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Recode Daily: What we’re expecting from Apple’s big week at WWDC

Plus, how Marissa Mayer made her millions, the redemption of a newspaper killer, and Hollywood has been holding out for a superheroine

The new “Wonder Woman” film won the box office with a $100.5 million opening weekend. This is cool.
Wonder Woman No. 18 (1946); art by H.G. Peter

Apple kicks off its weeklong Worldwide Developers Conference on Monday with a keynote from CEO Tim Cook and his team. (Here's how to watch.) Apple will likely announce the latest iterations of iOS, macOS, tvOS and watchOS, possibly deeper access to Siri for developers, and maybe even Apple’s answer to the Amazon Echo and Google Home. [Dan Frommer / Recode]

Oculus VR founder Palmer Luckey is back from political exile with a defense-related startup focused on bringing lidar tech to border surveillance — he believes it's a more cost-effective solution than President Trump’s proposed border wall. Peter Thiel's Founders Fund has plans to invest. [Nick Wingfield / The New York Times]

During Game 2 of the NBA finals, eBay premiered a TV ad that takes a shot at the Amazonification of online shopping. The world’s largest online retailer generated nearly 14x the revenue of eBay in 2016; seven years after the launch of its AmazonBasics line of in-house brands, its baby wipes alone hold an estimate 15 percent of online market share. The company is “actively looking” for a warehouse as it prepares to start operations in Australia. [Jason Del Rey / Recode]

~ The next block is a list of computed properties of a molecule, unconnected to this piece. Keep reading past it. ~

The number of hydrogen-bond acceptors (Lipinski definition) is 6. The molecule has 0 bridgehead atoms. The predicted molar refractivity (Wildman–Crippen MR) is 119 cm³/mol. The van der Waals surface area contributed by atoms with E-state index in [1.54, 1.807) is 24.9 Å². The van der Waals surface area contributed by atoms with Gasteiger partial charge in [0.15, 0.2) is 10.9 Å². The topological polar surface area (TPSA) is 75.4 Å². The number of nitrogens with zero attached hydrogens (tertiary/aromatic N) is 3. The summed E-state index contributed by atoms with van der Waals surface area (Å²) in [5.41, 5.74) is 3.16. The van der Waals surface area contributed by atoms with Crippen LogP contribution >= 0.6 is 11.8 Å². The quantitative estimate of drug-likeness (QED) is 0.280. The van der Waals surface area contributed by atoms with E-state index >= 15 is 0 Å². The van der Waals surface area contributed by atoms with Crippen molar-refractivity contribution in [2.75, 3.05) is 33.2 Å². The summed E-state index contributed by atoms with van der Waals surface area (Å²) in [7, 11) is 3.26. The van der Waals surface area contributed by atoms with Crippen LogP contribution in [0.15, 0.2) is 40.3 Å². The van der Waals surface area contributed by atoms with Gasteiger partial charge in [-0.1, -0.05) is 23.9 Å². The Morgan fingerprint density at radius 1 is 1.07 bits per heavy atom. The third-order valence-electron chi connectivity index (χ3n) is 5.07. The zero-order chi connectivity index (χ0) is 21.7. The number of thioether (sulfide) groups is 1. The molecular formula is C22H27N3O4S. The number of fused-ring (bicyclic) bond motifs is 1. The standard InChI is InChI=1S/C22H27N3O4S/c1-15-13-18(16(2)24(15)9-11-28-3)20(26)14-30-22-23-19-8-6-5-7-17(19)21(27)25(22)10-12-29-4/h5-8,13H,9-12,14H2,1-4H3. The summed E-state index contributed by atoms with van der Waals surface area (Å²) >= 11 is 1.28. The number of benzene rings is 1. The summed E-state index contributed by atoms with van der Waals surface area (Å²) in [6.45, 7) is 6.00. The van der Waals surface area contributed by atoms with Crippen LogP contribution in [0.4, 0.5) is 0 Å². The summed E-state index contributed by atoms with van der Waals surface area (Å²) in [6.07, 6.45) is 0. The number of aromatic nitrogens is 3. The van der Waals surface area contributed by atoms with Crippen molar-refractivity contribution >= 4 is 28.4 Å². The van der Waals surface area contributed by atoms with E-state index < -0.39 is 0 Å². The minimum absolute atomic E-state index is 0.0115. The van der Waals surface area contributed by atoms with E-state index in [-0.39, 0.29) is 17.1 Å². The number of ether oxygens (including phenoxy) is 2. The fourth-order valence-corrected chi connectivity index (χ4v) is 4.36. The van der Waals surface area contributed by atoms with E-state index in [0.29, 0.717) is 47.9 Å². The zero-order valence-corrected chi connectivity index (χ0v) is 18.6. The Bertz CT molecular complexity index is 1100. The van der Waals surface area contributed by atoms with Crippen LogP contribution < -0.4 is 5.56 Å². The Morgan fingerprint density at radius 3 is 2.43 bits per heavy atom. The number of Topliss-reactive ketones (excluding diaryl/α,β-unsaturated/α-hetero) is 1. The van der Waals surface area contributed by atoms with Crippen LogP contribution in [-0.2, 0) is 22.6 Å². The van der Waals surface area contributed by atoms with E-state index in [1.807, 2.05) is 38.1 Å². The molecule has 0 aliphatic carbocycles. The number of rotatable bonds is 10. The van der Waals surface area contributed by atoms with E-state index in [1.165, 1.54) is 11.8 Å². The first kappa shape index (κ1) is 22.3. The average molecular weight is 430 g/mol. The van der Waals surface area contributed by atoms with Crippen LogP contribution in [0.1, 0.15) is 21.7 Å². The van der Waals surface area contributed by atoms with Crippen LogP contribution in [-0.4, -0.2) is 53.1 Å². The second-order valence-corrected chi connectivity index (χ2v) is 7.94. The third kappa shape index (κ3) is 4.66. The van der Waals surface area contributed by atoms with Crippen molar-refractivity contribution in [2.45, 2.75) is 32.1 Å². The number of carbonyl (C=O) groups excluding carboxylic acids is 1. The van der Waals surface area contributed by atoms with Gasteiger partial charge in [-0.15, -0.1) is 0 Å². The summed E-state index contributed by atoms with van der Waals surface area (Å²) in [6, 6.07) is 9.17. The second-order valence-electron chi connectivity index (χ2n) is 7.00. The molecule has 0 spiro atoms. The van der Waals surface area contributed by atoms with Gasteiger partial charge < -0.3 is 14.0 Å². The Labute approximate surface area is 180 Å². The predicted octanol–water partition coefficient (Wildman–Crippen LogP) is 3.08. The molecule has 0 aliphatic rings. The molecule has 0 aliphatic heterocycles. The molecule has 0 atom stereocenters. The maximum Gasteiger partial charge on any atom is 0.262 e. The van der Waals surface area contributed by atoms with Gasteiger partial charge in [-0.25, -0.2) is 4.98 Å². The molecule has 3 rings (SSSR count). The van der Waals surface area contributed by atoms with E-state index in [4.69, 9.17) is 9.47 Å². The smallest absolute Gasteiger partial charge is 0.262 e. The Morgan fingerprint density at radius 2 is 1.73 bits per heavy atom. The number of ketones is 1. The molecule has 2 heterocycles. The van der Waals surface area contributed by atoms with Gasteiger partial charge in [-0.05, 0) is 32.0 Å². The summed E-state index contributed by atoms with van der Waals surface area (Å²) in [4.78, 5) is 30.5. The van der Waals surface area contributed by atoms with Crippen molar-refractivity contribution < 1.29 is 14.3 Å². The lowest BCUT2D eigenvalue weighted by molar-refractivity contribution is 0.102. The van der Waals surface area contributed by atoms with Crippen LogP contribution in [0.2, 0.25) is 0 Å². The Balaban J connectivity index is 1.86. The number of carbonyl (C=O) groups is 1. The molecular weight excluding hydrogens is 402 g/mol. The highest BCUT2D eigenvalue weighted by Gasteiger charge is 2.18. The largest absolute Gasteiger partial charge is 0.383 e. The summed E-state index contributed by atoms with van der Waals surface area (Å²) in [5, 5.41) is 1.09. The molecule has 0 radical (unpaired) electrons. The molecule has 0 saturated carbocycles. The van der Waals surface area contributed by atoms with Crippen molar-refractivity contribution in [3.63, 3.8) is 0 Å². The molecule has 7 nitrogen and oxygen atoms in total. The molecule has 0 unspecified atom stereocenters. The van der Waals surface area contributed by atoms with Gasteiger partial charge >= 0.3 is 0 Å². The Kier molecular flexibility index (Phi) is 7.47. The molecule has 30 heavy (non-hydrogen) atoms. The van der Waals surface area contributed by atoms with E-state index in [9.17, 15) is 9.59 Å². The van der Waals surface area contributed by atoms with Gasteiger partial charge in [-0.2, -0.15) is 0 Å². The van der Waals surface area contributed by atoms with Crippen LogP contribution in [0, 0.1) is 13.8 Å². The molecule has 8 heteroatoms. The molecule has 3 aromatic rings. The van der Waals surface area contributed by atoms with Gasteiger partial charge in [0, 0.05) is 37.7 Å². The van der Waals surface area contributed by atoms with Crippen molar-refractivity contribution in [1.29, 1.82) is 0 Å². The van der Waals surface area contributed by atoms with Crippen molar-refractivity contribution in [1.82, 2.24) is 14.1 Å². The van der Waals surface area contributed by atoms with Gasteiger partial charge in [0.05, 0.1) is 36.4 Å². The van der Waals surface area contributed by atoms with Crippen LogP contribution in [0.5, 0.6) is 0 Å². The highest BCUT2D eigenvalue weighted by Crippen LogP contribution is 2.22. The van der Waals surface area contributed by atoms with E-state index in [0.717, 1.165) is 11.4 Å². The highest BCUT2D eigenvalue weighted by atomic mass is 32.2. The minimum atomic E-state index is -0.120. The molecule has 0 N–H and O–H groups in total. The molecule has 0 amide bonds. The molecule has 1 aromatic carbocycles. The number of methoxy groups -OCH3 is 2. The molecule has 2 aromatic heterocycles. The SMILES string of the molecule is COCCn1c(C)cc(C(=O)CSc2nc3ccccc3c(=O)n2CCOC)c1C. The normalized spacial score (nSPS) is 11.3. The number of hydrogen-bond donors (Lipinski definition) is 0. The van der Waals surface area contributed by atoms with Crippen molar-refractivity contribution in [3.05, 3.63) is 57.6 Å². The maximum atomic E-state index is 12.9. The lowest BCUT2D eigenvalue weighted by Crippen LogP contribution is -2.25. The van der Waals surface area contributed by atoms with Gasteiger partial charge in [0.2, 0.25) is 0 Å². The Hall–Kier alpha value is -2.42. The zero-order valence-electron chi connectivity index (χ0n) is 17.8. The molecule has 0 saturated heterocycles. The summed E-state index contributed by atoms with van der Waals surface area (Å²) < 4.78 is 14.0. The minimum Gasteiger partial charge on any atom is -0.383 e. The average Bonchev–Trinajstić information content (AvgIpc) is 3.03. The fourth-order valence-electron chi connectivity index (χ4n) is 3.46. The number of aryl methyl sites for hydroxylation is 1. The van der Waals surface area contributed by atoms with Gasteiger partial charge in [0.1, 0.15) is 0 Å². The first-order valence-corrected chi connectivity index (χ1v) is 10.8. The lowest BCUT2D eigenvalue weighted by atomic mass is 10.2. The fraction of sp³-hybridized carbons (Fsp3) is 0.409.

Here’s how Marissa Mayer made $239 million — $900,000 a week — during her five years at Yahoo. After being sold for $4.5 billion to Verizon Communications, Yahoo and fellow internet pioneer AOL will be combined and operate under the name Oath; the deal is expected to close by the end of June. [Vindu Goel / The New York Times]

The high-tech world runs on free and collaborative open-source software, but the open-source development community remains startlingly white and male, even by the tech industry’s dismal standards. A randomly selected international survey of 5,500 open-source users found that only 3 percent identify as female. [Klint Finley / Wired]

Craig Newmark has been called a “newspaper killer”; the former IBM programmer and founder of Craigslist is now a fierce advocate trustworthy journalism, donating millions to mainstay journalism centers, and partnering with Facebook and other companies to address fake news. He’s also a big birdwatcher. [Alyssa Bereznak / The Ringer]


Top news from Recode

Democrats’ tech experts fire back at Clinton’s criticism of her own party.
Clinton’s comments at the Code Conference about the Democratic National Committee are reopening old wounds.

Watch: SpaceX made another delivery to the International Space Station.
The launch was originally planned for Thursday, but was bumped to Saturday because of weather.

Tony Fadell and HP’s Meg Whitman are matching donations to the Environmental Defense Fund.
Matching ratios vary, and the campaign ends Monday.

Did Instagram copy Snapchat? Not exactly, says Instagram CEO Kevin Systrom.
On the latest Recode Decode, Systrom grants that criticism is “fair,” but says that everyone copies from everyone — and consumers benefit.


This is cool

Holding out for a Hera
Women will be more front and center on movie screens this summer than any time in recent memory, starting with “Wonder Woman,” which broke Hollywood’s glass ceiling for female superheroes with a $100.5 million opening weekend. “Holy moly,” director Patty Jenkins tweeted on Sunday. “Amazing.” [Brooks Barnes / The New York Times]


This article originally appeared on Recode.net.

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